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Visitors in Htein Lin: A Show of Hands, Albright-Knox Art Gallery, February 16–April 28, 2019

Visitors in Htein Lin: A Show of Hands, Albright-Knox Art Gallery, February 16–April 28, 2019. Photo by MK Photo.

Exhibition Spotlight—Htein Lin: A Show of Hands

April 1, 2019

From April 5 to 12, artist Htein Lin will visit the Albright-Knox in conjunction with the installation of his multimedia project A Show of Hands at the museum.

While in Buffalo, the artist will run a free drop-in art activity on Friday, April 5, from 5 to 7 pm, as part of M&T FIRST FRIDAYS @ THE GALLERY; give a free gallery talk on Sunday, April 7, at 2:30 pm; cast the hands of former Burmese political prisoners from across the region as part of his continuing work on A Show of Hands, also on April 7; and present a documentary film about his work, U Htein Lin—Mr. Bright and Shiny, with filmmaker Vanessa Smith on Friday, April 12, at 7:15 pm. Begun in 2013, A Show of Hands includes hundreds of plaster sculptures cast from the hands of former political prisoners, each accompanied by a card documenting when and where the individual was imprisoned.

Visitor in Htein Lin: A Show of Hands, Albright-Knox Art Gallery, February 16–April 28, 2019

Visitor in Htein Lin: A Show of Hands, Albright-Knox Art Gallery, February 16–April 28, 2019. Photo by MK Photo.

Visitor in Htein Lin: A Show of Hands, Albright-Knox Art Gallery, February 16–April 28, 2019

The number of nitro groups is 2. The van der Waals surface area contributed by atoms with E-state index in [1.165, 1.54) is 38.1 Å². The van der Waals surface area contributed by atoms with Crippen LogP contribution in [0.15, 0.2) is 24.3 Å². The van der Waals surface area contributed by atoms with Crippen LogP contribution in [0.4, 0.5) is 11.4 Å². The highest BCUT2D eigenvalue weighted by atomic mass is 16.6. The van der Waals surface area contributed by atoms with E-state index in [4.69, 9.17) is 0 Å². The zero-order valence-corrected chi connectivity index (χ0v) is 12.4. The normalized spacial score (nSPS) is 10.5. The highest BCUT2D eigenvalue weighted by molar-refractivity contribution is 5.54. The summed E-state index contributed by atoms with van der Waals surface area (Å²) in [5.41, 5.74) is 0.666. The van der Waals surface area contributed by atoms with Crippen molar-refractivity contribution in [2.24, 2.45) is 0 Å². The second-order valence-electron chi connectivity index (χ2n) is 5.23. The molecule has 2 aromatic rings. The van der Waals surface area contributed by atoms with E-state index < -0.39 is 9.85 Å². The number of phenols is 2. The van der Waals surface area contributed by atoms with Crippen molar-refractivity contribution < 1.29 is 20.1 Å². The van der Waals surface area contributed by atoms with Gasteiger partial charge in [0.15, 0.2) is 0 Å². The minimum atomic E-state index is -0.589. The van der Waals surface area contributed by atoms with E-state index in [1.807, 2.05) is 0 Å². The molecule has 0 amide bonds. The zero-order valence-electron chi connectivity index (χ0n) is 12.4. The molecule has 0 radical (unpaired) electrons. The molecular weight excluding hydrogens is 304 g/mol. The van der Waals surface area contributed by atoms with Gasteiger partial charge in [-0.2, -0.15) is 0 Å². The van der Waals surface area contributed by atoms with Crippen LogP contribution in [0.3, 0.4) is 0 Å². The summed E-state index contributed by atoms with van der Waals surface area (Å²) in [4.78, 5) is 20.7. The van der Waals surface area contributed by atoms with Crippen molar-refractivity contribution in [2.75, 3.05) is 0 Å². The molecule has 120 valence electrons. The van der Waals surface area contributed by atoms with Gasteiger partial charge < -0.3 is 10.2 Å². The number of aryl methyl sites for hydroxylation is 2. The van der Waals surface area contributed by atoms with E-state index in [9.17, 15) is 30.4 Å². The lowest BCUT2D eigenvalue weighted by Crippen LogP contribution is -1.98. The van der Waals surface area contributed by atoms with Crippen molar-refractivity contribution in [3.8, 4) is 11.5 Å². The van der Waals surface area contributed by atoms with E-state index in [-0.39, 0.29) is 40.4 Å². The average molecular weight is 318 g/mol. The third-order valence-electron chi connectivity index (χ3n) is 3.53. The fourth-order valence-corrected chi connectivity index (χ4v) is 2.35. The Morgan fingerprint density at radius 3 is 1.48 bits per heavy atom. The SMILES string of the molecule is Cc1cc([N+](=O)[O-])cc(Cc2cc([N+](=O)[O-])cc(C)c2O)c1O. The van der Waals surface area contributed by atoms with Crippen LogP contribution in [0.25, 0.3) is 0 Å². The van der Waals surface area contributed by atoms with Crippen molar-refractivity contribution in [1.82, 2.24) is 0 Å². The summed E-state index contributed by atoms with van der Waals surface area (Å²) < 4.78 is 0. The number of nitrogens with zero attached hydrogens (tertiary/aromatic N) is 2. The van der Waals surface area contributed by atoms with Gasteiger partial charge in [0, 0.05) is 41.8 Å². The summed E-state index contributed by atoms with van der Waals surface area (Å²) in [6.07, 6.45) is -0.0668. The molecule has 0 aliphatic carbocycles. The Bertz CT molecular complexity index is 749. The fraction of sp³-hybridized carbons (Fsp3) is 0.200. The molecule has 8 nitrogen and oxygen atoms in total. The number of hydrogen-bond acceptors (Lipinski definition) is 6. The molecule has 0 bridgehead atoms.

Visitor in Htein Lin: A Show of Hands, Albright-Knox Art Gallery, February 16–April 28, 2019. Photo by MK Photo.

Lin himself was once one of these prisoners. In 1998, he was accused of opposition activity by Myanmar's authoritarian government, arrested, and detained. During his nearly seven-year-long incarceration, he made art using the materials available to him, including cotton prison uniforms and cigarette lighters, and also organized performances with his fellow prisoners.

A Show of Hands offered Lin a way to continue and expand his art of social engagement after his release and return to Myanmar following a period of exile in London. Ultimately, the work is a kind of performance, in which volunteers are asked to “show their hands” and identify themselves as part of a community of survivors of human rights abuses. The installation of these hands transforms white plaster—long used to make casts of classical sculptures—into a material that helps make these important stories visible.

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